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201702fiu-everglades.jpgFebruary 22, 2017 (Source: FIU) - Researchers are taking a step back to answer the question whether long-term studies are helping save plants, animals and the places they call home. The global answer is yes. FIU researchers are gathering data in the Florida Everglades that provide critical information needed for restoration and conservation. They’ve been doing this for more than a decade.

The Everglades is made up of different ecosystems, including swamps, hardwood hammocks, mangrove forests, pine rocklands and sawgrass marshes. Their interconnectivity makes them especially susceptible to changes in the environment.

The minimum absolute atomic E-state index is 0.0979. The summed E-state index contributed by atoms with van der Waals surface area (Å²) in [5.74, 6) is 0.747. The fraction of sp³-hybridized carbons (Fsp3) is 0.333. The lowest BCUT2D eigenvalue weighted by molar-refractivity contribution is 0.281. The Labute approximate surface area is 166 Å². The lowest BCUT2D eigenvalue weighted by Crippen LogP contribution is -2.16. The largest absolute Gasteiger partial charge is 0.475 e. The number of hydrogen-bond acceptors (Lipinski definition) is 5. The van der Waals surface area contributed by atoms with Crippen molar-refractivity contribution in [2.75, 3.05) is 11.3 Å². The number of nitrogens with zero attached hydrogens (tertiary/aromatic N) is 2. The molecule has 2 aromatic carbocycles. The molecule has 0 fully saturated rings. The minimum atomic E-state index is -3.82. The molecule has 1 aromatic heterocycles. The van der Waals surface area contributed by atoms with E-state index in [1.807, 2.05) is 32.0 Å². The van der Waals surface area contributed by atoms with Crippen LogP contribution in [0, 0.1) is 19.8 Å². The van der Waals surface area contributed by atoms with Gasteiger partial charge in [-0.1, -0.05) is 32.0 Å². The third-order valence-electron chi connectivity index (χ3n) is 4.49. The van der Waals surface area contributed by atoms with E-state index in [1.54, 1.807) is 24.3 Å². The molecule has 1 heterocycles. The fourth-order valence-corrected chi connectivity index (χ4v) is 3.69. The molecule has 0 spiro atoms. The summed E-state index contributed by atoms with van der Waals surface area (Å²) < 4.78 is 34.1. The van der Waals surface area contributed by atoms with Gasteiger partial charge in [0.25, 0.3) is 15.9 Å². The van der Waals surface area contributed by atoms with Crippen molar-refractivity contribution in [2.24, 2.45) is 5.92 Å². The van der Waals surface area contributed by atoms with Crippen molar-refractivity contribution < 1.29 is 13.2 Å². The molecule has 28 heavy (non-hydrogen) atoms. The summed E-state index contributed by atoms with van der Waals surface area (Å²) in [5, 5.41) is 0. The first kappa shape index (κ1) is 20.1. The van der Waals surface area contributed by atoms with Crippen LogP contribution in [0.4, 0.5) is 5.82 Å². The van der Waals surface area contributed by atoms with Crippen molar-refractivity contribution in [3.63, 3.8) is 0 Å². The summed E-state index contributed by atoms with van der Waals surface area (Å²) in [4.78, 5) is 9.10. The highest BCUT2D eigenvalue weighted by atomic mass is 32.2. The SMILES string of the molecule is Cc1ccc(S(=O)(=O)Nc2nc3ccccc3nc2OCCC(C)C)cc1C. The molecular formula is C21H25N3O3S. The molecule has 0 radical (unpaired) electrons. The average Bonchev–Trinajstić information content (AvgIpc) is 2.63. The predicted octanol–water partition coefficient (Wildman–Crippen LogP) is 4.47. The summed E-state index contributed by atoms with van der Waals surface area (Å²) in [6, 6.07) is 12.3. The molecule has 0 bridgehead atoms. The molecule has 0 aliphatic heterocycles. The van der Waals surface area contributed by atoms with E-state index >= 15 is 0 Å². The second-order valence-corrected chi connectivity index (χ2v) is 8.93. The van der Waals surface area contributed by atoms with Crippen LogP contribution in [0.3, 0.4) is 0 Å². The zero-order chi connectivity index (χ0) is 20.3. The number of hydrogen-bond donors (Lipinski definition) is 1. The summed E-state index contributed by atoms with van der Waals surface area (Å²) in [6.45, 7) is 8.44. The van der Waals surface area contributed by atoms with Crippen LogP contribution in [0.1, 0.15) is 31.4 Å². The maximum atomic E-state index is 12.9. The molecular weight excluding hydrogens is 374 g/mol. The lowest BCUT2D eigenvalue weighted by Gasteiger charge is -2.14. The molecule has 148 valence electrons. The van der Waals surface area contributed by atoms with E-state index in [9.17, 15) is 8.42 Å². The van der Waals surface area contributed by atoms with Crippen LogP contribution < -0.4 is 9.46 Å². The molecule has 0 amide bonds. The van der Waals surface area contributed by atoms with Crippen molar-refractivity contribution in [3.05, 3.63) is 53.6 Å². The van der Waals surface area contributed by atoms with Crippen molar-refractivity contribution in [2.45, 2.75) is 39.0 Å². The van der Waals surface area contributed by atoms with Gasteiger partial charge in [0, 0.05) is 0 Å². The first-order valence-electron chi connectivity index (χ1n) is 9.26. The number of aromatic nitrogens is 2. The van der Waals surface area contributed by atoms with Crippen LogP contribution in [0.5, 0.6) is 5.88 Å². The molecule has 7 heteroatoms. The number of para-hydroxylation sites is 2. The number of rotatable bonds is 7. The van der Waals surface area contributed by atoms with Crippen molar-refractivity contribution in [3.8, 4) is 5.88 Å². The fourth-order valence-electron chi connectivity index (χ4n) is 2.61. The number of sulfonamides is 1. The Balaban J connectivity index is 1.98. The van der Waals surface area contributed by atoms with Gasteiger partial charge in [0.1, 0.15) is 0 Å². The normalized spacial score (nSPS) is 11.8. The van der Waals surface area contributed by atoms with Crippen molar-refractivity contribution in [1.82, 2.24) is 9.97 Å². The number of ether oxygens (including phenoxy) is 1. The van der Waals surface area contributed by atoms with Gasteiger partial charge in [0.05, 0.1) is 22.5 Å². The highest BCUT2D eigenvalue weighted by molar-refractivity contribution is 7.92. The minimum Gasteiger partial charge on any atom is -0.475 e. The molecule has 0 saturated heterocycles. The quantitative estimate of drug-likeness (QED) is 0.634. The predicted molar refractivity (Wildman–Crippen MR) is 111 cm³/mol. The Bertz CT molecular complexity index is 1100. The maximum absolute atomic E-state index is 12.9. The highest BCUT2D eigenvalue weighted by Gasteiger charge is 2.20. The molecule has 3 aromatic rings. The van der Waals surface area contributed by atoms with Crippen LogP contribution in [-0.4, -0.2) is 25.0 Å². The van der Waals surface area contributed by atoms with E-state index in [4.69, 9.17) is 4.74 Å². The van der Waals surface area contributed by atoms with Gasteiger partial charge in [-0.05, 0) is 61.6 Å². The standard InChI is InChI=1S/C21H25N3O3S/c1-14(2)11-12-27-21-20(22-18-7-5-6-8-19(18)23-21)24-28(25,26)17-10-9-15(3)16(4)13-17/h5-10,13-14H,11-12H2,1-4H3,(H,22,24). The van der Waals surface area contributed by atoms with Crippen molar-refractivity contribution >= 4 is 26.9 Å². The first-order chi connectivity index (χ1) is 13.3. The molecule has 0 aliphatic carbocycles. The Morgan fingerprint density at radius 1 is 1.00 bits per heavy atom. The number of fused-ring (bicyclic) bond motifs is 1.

FIU’s long-term approach to studying the Everglades allows scientists to understand how it works, and it allows them to predict how it will respond to changes in the future. For more than 16 years, scientists in FIU’s Florida Coastal Everglades Long Term Ecological Research (FCE LTER) Program have been studying how water, climate and people affect the Everglades. Their efforts have resulted in more than 500 peer-reviewed journal articles to date.

In a new paper, FIU researchers outline the value of international long-term research, how it has played into what is known about the Everglades and other wetlands, and how it can help solve current and future ecological problems. It is part of a four-paper special feature on international long term ecological research published in Ecosphere.

FIU News Release